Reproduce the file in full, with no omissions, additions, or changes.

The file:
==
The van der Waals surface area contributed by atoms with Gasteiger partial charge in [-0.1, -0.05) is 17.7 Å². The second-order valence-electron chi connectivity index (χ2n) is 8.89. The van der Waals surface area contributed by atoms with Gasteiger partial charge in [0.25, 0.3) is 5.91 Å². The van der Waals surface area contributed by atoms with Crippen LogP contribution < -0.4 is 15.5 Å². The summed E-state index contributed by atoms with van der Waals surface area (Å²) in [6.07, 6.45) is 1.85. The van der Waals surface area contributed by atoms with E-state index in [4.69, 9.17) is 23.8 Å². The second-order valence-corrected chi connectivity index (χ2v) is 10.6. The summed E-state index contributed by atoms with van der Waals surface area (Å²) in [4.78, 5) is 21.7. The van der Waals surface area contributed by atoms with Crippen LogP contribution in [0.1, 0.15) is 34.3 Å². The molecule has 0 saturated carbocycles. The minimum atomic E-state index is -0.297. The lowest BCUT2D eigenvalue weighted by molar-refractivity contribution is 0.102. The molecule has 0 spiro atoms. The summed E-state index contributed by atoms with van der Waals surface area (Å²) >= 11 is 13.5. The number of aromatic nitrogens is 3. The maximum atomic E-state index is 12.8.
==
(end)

The van der Waals surface area contributed by atoms with Gasteiger partial charge in [-0.1, -0.05) is 17.7 Å². The second-order valence-electron chi connectivity index (χ2n) is 8.89. The van der Waals surface area contributed by atoms with Gasteiger partial charge in [0.25, 0.3) is 5.91 Å². The van der Waals surface area contributed by atoms with Crippen LogP contribution < -0.4 is 15.5 Å². The summed E-state index contributed by atoms with van der Waals surface area (Å²) in [6.07, 6.45) is 1.85. The van der Waals surface area contributed by atoms with E-state index in [4.69, 9.17) is 23.8 Å². The second-order valence-corrected chi connectivity index (χ2v) is 10.6. The summed E-state index contributed by atoms with van der Waals surface area (Å²) in [4.78, 5) is 21.7. The van der Waals surface area contributed by atoms with Crippen LogP contribution in [0.1, 0.15) is 34.3 Å². The molecule has 0 saturated carbocycles. The minimum atomic E-state index is -0.297. The lowest BCUT2D eigenvalue weighted by molar-refractivity contribution is 0.102. The molecule has 0 spiro atoms. The summed E-state index contributed by atoms with van der Waals surface area (Å²) >= 11 is 13.5. The number of aromatic nitrogens is 3. The maximum atomic E-state index is 12.8.